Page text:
On many flights the First Class Purser position has been removed. When the change was implemented the Flight Manager took over the duties associated with this position. Where a Purser is present they run the service and are responsible for completing “performance monitoring” on their crew. It only appears on their iPad.
The pre-flight briefing lasts fifteen to twenty minutes. Asking the Aircraft Familiarisation Points as questions took only a few minutes. The rest of the briefing was no different to any other.
Anna – Time in company less than twelve months, still in probation. Flew previously for British Airways for a short period of time. States she’s ex police.
The briefing was “unusual” because I had changed the delivery following a conversation with my manager. He said the company wanted to get everyone involved verbally from the start.
Tommy – With the company for about five years. On his first working flight back after being on a ground placement in recruitment for a year. This was his second flight back, he worked as an “additional” crew member on his first flight.
Worked up in the rank of Purser in Economy. He had recently been turned down for promotion to this position. Having included him in the email I sent to the Economy crew after the flight in which I stated he did an amazing job, he didn’t reply.
I’ve explained elsewhere in my blog why I decided to give him this opportunity. Katrina was understandably a little apprehensive. She was relatively new and had not worked up before. When I asked if she’d like to do it she could have said no, she’s a mature adult (a similar age to me). We had never met previously and there was no pressure.
I only asked because her crew line manager told me she had been an onboard manager at her previous airline for twenty years.
She told me she would give it go and I said I would give her loads of support. She confirmed in her witness statement I was very supportive.
Peter – Time with the company six months. Never flew previously. The youngest and most junior on the crew.
The following comes from his witness statement;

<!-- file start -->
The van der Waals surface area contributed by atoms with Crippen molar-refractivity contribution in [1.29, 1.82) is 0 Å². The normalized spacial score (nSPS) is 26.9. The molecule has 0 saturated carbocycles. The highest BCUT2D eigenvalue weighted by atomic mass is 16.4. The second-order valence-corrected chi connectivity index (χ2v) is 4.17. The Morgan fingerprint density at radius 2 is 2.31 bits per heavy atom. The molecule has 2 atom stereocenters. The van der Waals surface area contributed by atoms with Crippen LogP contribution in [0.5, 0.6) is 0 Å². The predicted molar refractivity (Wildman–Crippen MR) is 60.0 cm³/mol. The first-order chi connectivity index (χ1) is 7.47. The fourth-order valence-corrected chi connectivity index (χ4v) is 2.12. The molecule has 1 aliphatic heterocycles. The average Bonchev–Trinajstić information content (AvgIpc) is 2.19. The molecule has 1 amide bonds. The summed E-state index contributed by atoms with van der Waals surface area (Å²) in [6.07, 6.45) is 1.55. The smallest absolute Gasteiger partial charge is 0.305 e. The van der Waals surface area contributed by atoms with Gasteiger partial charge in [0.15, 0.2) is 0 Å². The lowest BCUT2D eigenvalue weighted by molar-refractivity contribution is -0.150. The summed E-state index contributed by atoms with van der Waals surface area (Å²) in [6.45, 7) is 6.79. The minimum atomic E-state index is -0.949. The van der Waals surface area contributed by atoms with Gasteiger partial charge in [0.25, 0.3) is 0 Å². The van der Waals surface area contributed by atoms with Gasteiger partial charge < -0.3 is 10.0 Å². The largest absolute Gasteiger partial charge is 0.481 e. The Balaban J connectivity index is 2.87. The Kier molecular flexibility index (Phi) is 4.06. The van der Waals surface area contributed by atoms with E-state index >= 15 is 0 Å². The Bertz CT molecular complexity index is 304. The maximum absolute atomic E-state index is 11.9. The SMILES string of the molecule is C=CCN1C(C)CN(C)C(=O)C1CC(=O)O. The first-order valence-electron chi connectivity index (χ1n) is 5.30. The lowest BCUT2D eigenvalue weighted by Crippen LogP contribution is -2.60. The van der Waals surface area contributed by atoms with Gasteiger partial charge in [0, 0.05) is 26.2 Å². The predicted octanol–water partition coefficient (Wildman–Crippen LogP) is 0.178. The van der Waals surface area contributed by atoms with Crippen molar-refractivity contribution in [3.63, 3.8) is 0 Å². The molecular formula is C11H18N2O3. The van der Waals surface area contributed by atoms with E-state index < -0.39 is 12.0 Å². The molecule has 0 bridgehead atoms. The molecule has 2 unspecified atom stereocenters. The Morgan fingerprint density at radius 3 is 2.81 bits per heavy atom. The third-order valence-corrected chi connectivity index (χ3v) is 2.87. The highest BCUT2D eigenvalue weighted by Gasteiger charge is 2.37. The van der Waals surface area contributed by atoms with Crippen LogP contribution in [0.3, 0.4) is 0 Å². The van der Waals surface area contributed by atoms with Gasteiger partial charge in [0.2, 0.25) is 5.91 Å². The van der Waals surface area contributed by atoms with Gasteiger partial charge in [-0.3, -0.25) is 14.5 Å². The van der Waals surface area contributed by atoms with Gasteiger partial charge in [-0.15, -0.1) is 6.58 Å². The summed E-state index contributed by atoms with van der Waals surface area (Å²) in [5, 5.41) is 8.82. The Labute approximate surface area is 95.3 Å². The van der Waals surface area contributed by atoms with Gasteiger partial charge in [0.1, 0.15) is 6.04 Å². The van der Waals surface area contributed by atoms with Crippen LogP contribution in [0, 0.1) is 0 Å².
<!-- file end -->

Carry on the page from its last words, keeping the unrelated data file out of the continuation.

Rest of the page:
The next screenshot comes from my defence. Peter’s assertion that I asked all crew individual questions about (emergency equipment) locations and other safety questions that were not part of the briefing is not correct. The first set of questions were the Aircraft Familiarisation Points that are usually read out by the Flight Manager but this time were asked as questions to the group.
I told the crew I had brought a huge box of chocolates for us to share during the flight and luxury mince pies from Marks and Spencer. I had spent more than £40 on a group of people I had never met.
The chocolates were opened during our outbound flight, the mince pies I saved for the flight home because we were leaving on Christmas Day.
Anna seemingly shared a few bits of tinsel with Mia and Peter. Nobody else did anything to bring any Christmas festivities to the flight.
Crew line manager Lana says regarding the delivery of my briefing there’s a performance issue here and Laurence needs to reflect on doing things differently and “read his audience”.
The following screenshot comes from minutes taken during the meeting between Lana and Bart;
Had my manager not asked me to get the crew more verbally involved my briefing would have been the same as it always was. Unless you try something a few times how are you supposed to know if it works?
Cabin crew work in a safety critical environment and the airline are forever emphasising the importance of safety. There’s a mountain of information the crew must memorise so I believed that by asking the aircraft familiarisation points as questions it would be helpful. It was also a great way of getting the crew verbally involved from the start of the briefing.
Maybe I should have asked all nine crew members to tell me something about themself that nobody else knows. That is afterall what crew line manager Hayley told me she does when she flies.
I wonder whether Bart would have said he was an ex police officer with a Royal Commendation?
I’m just wetting your appetite with that one. It will make more sense when you read chapter 7.